In South Carolina last Saturday, Trump told WIS-TV that Haley had called him several days earlier to ask for his opinion. “She said she wouldn’t run against me because I was the greatest president, but people change their minds, and they change what’s in their hearts,” he said. “So I said, if your heart wants to do it, you have to go do it.”
Trump comes down with a hammer, an anvil and goodbye from the sky
Trump seems more threatened by – and less polite to – DeSantis, who won re-election in a landslide in Florida and is being beaten in some polls. Trump, who has helped raise DeSantis in the past, called him “Ron DeSanctimonious” and said DeSantis’ challenge for the 2024 nomination would be a “tremendous act of disloyalty.”
But even DeSantis — who isn’t expected to announce until the Florida legislature adjourns in the spring — has pulled his punches so far. He responded to Trump’s attack with only a coded rebuke, drawing a contrast between his own success and Trump’s failure at the ballot box in 2020: “Not only did we win the re-election, we won with the highest percentage of the vote any Republican had. candidate for governor in the history of the state of Florida.”
Other potential candidates such as Trump’s former vice president Mike Pence and his former secretary of state Mike Pompeo were similarly critical of their former boss, taking the odd swipe and praising his administration and their roles in it. Taking on Trump directly carries enormous political risks, as rivals like Jeb Bush, Ted Cruz and Marco Rubio discovered through name-calling, insults and humiliation in 2016.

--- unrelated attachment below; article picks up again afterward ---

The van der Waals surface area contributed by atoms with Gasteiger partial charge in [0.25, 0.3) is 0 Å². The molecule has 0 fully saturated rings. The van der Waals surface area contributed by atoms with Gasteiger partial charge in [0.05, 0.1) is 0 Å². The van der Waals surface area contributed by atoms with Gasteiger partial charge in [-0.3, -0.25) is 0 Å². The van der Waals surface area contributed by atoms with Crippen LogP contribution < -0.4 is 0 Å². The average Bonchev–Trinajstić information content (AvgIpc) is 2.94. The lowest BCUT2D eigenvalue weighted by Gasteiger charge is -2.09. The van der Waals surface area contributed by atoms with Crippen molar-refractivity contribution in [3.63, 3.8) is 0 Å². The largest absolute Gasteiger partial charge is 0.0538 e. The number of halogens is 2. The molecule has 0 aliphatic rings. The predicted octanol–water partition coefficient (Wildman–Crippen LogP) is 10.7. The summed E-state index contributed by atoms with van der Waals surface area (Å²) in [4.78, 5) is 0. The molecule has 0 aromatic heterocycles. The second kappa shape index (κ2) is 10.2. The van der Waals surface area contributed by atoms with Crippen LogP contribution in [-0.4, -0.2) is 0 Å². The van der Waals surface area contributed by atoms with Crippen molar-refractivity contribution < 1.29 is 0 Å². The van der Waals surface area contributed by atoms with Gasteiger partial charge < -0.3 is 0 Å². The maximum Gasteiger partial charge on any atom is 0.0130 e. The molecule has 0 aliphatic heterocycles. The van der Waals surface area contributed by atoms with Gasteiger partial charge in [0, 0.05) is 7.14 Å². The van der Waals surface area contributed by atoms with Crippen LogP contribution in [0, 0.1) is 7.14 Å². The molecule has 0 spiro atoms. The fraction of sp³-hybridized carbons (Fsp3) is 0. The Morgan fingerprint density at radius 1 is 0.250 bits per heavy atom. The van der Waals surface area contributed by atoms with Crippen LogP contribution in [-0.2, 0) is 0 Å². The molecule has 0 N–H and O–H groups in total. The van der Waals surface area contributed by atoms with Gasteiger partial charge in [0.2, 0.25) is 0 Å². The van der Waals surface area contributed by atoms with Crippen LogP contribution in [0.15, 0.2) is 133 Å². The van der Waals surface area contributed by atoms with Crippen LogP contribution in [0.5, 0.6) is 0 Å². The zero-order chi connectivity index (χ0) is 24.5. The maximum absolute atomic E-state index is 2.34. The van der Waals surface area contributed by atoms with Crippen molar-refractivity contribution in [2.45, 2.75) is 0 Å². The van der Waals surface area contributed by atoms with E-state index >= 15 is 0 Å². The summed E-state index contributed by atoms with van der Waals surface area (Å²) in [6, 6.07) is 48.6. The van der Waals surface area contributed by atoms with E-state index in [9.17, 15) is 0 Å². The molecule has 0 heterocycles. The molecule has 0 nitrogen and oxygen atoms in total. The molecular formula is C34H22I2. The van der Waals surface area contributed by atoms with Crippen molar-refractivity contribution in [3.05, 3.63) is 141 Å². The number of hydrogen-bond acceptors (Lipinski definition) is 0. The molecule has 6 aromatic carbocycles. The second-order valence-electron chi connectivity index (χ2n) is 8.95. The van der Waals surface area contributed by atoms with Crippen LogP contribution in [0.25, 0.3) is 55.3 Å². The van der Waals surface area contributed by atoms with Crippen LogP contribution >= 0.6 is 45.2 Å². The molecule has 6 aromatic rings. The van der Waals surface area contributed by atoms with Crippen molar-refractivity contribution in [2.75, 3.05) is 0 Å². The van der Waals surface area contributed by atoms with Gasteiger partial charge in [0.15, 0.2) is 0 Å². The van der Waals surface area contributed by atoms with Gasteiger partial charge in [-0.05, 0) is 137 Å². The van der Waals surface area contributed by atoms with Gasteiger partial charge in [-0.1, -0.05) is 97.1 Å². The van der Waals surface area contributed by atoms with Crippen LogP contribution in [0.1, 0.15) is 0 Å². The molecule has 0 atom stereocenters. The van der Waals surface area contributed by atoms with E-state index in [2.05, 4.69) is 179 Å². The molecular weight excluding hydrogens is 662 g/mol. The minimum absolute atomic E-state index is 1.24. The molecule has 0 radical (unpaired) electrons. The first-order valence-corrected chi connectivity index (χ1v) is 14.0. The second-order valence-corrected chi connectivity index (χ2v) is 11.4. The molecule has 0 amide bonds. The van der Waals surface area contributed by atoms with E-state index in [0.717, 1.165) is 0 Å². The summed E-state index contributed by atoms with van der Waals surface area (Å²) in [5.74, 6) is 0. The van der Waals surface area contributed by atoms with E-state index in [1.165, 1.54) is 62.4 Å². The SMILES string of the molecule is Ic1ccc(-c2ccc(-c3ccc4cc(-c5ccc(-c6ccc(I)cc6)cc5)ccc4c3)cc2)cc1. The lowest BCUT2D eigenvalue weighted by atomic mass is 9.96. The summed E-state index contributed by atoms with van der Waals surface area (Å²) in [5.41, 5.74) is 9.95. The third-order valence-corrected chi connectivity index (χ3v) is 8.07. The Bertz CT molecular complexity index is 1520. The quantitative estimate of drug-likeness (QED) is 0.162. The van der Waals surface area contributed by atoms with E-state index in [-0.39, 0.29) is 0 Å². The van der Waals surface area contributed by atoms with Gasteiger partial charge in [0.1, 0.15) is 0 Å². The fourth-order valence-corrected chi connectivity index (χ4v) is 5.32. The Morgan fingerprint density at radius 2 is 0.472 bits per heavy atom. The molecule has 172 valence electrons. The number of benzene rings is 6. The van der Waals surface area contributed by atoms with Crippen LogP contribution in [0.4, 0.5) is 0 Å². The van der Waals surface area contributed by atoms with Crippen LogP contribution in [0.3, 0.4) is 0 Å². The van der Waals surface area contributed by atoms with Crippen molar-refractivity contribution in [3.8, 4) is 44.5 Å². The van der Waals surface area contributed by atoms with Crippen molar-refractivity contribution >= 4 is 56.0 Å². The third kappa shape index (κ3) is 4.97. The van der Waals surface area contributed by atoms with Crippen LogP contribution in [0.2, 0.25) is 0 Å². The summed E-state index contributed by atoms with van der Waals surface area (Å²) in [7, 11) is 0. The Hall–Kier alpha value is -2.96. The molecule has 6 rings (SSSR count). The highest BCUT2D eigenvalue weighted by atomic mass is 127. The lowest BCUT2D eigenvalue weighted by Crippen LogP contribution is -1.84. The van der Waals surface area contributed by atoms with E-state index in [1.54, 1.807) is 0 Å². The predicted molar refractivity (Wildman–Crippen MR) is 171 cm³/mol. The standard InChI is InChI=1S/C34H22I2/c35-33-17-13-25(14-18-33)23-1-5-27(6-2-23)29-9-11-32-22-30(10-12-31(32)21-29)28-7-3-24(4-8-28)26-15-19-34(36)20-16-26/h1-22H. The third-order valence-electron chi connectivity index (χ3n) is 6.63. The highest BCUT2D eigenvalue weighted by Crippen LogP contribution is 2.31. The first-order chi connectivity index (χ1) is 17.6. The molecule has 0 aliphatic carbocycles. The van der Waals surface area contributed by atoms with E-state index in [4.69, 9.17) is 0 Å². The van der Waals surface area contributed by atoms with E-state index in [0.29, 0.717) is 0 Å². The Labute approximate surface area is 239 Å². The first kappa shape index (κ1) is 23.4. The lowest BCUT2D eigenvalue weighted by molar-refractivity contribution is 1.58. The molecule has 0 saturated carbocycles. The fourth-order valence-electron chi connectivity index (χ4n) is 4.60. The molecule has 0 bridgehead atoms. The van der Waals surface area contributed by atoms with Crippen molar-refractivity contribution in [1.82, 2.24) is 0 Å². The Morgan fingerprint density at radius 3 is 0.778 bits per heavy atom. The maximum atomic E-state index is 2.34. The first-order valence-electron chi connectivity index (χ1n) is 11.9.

John Zogby, an author and pollster, said: “There is a sense that alienating Donald Trump is a very thankless task. Trump comes down with a hammer, an anvil and goodbye from the sky. While much of the magic is clearly gone from Trump, he can equally do great damage. He still has his own forum and still has his own loyal followers and can absorb all the negative oxygen. Whether Trump wins or loses, he hinders.”
However, Trump’s company may soon be on the campaign trail, especially since primaries often draw long-shot candidates who would welcome the consolation prize of a book deal, a radio show, a TV pundit gig or a slot as the running mate of winner.
State governors who could look to build their brand nationally include Greg Abbott of Texas, Brian Kemp of Georgia, Kristi Noem of South Dakota, Kim Reynolds of Iowa, Chris Sununu of New Hampshire and Glenn Youngkin of Virginia.
It remains to be seen whether Trump’s immediate critics like Liz Cheney, a former congresswoman from Wyoming, and Larry Hogan, the former governor of Maryland, will throw their hats into the ring. Few observers expect such a candidate to win a primary that is more likely to give voters different flavors of “Make America great again” (Maga), while culture hero DeSantis aims for a younger, more dynamic version of creating a brand for himself is the original Trump.